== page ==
Nail Your Niche: A Founder’s Guide to Category Clarity

Nail Your Niche: A Founder's Guide to Category Clarity

An extremely talented founder I know built an innovative startup that leverages AI in a very unique way. As she went about fundraising, she ran into an existential issue that hadn’t seemed salient until then: exactly what category of startup was she building?

  • Was it AI?
  • Was it in the sector she was looking to disrupt? (let’s say healthcare)
  • Was it an enterprise SaaS startup ? (because that was how she made money)
  • All of the above? None of the above?
  • Did it even matter?

As you focus on the big things funders care about, like your secret sauce, your team, traction and technology, category may be the last thing on your mind. You might even think it’s a trivial issue.

You’d be wrong.

Category is not only significant for matters far beyond which investors you’ll target – it’s the foundation of your entire business strategy. Getting your category right can make or break your startup.

Why Category Defines Destiny:

It’s pretty simple. If you’re selling widgets, you’re in the widget category. So why bother?

Category Frames The Investment Opportunity

The moment you talk to an investor, they want to know – are you going to fit in the box they play in? If your category is not an obvious fit, they make a snap decision to move on.

If your startup has AI playing some meaningful part of the offering, for example, you could fall into at least two categories: AI and your industry. 

If you haven’t taken the time to define your category ahead of time, with the rationale to support it, you’ll be at the mercy of whatever category the investor most easily puts your startup into – usually not to your benefit.

No bueno.

Category Defines Your Market

Your category defines who your customers are and who your competition is. It defines what market you’re playing in. 

That definition is key because it drives how big your sandbox is. The size of your market is, of course, a huge driver of investors’ interest in your startup.

Your market definition can also drive your cost of doing business up or down, for example, if significant regulations are at play in a specific category but not in others. 

Sometimes, you can’t entirely control the category. If you’re Boeing and you sell and finance airplanes, are you in the transportation business or the financing business? Regulators might decide it for you!

Category Drives Business Model and Strategy

Your category frames how customers view you, what “box” they put your offering in. So it drives what they consider value. This perspective drives everything downstream about your startup.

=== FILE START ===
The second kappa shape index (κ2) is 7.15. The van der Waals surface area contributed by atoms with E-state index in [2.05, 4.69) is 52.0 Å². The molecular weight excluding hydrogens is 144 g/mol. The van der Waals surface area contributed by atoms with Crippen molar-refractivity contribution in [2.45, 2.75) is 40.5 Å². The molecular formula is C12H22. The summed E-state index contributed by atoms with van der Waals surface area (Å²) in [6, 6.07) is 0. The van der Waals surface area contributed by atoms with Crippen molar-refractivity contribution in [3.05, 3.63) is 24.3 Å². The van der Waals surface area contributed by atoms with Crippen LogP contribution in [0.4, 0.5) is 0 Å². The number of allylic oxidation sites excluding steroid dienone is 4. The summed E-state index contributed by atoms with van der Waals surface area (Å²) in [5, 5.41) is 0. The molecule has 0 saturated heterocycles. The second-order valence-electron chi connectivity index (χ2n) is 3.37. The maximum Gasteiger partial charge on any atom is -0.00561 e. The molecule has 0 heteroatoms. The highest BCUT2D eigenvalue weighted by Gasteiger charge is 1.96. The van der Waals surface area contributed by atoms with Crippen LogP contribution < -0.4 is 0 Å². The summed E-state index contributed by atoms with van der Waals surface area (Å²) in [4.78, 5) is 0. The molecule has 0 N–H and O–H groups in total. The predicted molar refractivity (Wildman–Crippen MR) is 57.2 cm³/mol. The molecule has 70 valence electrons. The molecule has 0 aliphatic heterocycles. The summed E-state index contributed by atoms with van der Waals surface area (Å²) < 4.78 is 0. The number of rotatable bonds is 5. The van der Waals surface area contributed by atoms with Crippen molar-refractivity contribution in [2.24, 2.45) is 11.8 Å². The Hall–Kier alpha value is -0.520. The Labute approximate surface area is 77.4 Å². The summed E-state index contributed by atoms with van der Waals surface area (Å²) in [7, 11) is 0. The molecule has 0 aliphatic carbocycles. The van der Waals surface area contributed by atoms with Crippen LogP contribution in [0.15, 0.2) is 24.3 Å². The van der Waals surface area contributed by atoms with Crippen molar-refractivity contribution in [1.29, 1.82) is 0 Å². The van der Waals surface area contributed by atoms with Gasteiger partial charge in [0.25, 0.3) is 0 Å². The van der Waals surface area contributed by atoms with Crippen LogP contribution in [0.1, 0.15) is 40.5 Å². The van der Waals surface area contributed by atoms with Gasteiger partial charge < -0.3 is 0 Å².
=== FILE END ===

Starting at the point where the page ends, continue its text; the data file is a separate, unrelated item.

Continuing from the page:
• What price do they consider acceptable?
  • What channels will they shop in for this category?
  • What kind of margins and returns can you expect for this category?
  • Most importantly, what is the growth potential for this category?

There was a founder I talked to who offers software to health systems. This software can provide training, enable clinical research, and do a whole host of other things. 

What category is she in? 

If her category is ed-tech, that sets her up for a specific price expectation and channel strategy that’s vastly different than if she were a research software provider.

She’d be selling to very different customers even within the same health systems who care about very different things. And also, very different prices they’d be willing to pay as well.

How It Works in The Real World

Say you just invented a smart sleep monitoring device. What category is your product?

Is it a wearable, health tech, or a smart home device, especially if it links to other devices or networks?

How can you make the choice that will best serve you, your startup and your customers?

Here’s a simple guide:

  • First, consider customer intent, the most compelling use cases, and who your customers consider to be your biggest competitors.
  • Second, consider what selecting each category means for your price, market size, your channel and of course, the potential for profits and growth.
  • Finally, choose a defensible category that allows you to justify critical elements of your business model – revenue, channel and growth, in a credible way.

Most importantly, validate your choice. Test your chosen category with your target audience. 

Does it resonate with them? Does it accurately reflect your offering?

In this example, you might select the wearables category because your product is most used for personal sleep optimization, with customers looking for it in electronics and tech retailers. 

Category selection is best done as an iterative process, as you test out various options and understand the implications on the big questions that drive your startup’s trajectory and potential.

How To Take Action:

Defining your startup’s category is not just a formality; it’s a strategic imperative. It’s also your privilege and opportunity as the founder to shape how investors and customers view your offering.

Get this right, and leverage it for maximum impact:

  • Understand what defines your market, and where the gap is
  • Generate more possibilities for your category than you think you need
  • Play devil’s advocate, use extreme viewpoints to test the solution space
  • Think through implications for market size, price, profit and growth

Then define your category.

Above all, use data, data, data to ensure you sharpen and optimize your category over time.

The facts are what help you win every time!

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